network. at is, a single measure fails to capture the overall
importance of any city in CRN. A typical example can be
obtained through a comparison of Kunming and Jinzhou.
e former is the economic center and capital city of Yunnan
Province as well as the gateway to southwest China, whereas
the latter is a less-developed, medium-sized noncapital city in
central China. Kunming has the second-highest betweenness
centrality (.), but its connectivity () is weaker than
that of Jinzhou (), whose betweenness is only ..
Journal of Advanced Transportation
f(b)=0.7exp(-1742b)
0
0.1
0.2
0.3
0.4
0.5
0.6
0.7
0.8
0.9
1
Pr(≥ b)
0.01 0.02 0.03 0.04 0.050
Betweenness, b
CRN
Exponential
(a)
CRN
0
0.1
0.2
0.3
0.4
0.5
0.6
0.7
0.8
0.9
1
Pr(≥ c)
0.35 0.4 0.45 0.5 0.55 0.6 0.65 0.70.3
Closeness, c
(b)
F : (a) e cumulative distribution of the nodal betweenness in CRN. (b) e cumulative distribution of the nodal closeness in CRN.
Overall, Kunming plays a more important role in CRN than
Jinzhou. However, this cannot be easily discerned using only
commonly used degree. Luan et al. [] proposed a multiple-
criteria indicator based on the degree, betweenness, and
closeness centralities to capture nodes’ importance and the
hierarchical structure of a network. Inspired by this idea, we
propose an integrated measure based on the four centrality
measures and dene it as a hub indicator to quantify the
globalrolesofcitiesinthenetwork.ismeasureisasfollows:
𝑖=𝐷()−
𝐷,𝑚𝑖𝑛
𝐷,𝑚𝑎𝑥 −
𝐷,𝑚𝑖𝑛 +𝑆()−
𝑆,𝑚𝑖𝑛
𝑆,𝑚𝑎𝑥 −
𝑆,𝑚𝑖𝑛
+𝐵()−
𝐵,𝑚𝑖𝑛
𝐵,𝑚𝑎𝑥 −
𝐵,𝑚𝑖𝑛 +𝐶()−
𝐶,𝑚𝑖𝑛
𝐶,𝑚𝑎𝑥 −
𝐶,𝑚𝑖𝑛
()
where ,,,andare respective weights of the unied
nodal degree, strength, betweenness, and closeness. e
values of ,,,andare calculated using the coecient
of variation method, a data-driven method for measuring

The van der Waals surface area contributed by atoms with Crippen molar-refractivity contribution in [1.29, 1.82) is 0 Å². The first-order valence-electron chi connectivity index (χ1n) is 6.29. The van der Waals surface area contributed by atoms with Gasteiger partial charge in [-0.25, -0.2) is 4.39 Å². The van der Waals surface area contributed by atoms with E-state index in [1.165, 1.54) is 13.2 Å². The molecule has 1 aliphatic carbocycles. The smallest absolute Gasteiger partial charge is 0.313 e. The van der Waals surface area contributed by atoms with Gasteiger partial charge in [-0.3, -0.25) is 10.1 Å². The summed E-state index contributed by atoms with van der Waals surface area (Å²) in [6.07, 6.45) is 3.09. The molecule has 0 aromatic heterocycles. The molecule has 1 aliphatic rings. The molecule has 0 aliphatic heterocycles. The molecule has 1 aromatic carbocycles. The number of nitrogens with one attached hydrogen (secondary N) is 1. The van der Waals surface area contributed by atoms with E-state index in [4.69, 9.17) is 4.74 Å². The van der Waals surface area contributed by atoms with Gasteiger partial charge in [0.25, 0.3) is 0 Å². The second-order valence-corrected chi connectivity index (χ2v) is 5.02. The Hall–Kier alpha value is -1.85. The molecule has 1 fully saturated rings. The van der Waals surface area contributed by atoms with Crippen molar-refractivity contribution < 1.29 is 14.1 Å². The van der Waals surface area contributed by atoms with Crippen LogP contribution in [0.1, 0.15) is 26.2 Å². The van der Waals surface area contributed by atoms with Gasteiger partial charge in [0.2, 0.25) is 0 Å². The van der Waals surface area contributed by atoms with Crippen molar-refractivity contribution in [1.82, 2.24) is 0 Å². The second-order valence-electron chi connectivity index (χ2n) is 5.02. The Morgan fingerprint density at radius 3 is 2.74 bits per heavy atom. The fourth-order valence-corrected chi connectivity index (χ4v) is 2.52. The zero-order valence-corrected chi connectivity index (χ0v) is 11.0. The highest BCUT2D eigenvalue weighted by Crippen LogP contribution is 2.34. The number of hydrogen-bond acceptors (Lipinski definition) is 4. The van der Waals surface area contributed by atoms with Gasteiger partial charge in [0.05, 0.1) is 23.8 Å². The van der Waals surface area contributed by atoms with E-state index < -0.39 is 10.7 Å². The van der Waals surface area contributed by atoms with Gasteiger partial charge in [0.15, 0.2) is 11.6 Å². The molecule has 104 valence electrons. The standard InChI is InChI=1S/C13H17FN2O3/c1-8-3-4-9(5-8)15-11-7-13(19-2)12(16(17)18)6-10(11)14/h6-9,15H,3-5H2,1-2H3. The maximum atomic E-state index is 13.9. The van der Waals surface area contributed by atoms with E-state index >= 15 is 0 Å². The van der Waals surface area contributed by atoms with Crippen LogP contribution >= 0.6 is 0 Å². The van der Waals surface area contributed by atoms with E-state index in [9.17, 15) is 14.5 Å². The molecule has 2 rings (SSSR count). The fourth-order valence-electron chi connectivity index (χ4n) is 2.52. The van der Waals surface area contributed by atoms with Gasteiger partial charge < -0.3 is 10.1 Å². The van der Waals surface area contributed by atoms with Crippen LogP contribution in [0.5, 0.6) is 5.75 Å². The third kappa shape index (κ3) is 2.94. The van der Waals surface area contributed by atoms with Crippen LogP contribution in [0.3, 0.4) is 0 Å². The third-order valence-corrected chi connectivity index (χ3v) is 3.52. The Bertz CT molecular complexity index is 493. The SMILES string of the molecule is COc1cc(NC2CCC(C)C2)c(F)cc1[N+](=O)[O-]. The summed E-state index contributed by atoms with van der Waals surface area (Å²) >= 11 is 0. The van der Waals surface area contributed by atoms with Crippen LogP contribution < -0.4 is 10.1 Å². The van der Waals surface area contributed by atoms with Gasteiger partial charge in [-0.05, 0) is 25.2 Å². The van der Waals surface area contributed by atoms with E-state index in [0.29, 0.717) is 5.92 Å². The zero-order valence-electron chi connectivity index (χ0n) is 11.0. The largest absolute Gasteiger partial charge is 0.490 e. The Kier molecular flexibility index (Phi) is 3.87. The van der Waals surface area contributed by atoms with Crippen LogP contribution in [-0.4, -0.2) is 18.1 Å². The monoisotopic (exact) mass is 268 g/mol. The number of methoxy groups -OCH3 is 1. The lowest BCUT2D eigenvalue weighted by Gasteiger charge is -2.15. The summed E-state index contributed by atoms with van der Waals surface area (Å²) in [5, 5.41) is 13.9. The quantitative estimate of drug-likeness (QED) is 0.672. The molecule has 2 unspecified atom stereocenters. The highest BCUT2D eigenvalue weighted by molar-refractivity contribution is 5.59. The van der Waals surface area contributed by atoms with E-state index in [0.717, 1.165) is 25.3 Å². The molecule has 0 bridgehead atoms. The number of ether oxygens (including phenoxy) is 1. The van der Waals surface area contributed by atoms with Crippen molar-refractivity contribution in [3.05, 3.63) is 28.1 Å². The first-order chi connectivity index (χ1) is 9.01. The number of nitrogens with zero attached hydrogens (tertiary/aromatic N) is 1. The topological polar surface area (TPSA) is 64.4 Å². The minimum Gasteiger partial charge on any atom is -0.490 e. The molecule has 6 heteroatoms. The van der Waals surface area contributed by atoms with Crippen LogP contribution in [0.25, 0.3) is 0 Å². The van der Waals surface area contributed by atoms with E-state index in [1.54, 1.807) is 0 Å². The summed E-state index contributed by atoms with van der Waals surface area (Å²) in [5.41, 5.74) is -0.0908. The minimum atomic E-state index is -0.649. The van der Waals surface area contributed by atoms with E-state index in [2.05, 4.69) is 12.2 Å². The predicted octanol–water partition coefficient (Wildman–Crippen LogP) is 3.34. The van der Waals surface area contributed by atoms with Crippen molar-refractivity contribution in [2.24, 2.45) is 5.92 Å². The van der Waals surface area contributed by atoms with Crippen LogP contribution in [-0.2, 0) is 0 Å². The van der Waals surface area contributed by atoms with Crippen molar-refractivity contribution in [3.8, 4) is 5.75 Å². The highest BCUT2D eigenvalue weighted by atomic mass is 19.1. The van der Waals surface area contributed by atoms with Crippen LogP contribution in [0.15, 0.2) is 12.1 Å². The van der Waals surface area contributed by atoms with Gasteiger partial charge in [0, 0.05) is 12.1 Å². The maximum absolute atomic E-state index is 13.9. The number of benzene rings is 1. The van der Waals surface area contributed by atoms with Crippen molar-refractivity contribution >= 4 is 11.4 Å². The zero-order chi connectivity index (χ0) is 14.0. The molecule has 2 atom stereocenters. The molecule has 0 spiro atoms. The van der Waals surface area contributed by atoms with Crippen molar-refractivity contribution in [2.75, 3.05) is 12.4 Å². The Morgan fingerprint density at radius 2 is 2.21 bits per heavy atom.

quantity weights (see the references for the details on the
procedures for the coecient of variation method) [, ].
,,,andare calculated to be ., ., ., and .,
respectively, and 𝑖is in the range of . to . with an
average value of ..
Following the classication rules suggested by Guimer´
a
et al. [] and Du et al. [], we divided the cities into four
categories based on the value of 𝑖via the k-means clustering
algorithm: (1) national core cities with 0.62 ≤ 𝑖<0.98,
(2) bridge cities with 0.42 ≤ 𝑖<0.62,(3) peripheral
cities with 0.26 ≤ 𝑖<0.42,and(4) ultraperipheral cities
with 0≤
𝑖<0.26. e spatial distribution of the city
categorizations is plotted in Figure . Notably, core and bridge
cities are mainly national or local economic and political
centers scattered along the “four vertical and four horizontal”
railway corridors. Most of the peripheral and ultraperipheral
cities are located in remote or peripheral regions and are less-
developed. is categorization is signicant and consistent
with the organization and evolution of CRN.
ere are  cities and  edges (.% of the total
edges) in the core layer,  cities and , edges (.%)
in the bridge layer,  cities and , edges (.%) in
the peripheral layer, and  cities and , edges (.%)
in the ultraperipheral layer. Moreover, there are , edges
(.%) between the core layer and the bridge layer; ,
edges (.%) between the core layer and the peripheral
or ultraperipheral layer; , edges (.%) between the
bridge layer and the peripheral or ultraperipheral layer; and
, edges (.%) between the peripheral layer and the
ultraperipheral layer. A remarkable nding from this analysis
is that stable connections hold between dierent layers in
CRN, which is substantially dierent from the Chinese airline
network, where most connections (%) are within the
core layer and minimal connections (.%) exist between
thecorelayerandtheperipherallayer[].isnding
further demonstrates that CRN is a mature and ecient
infrastructure network.
6. Conclusion
We investigated CRN by modeling it as a complex weighted
network. Our ndings suggest that CRN is a small-world,
scale-free infrastructure network with a small average path
length (.) and a large cluster coecient (.). Unlike
other complex networks such as the Internet and social and
biological networks, the distributions of nodal centralities of
Journal of Advanced Transportation
CRN
Power
f(d)=0.04d1.85
0
1000
2000
3000
4000
5000
6000
7000
Strength, s
100 200 300 400 500 600 7000
Degree, d
(a)
f(d)=1.04d3.38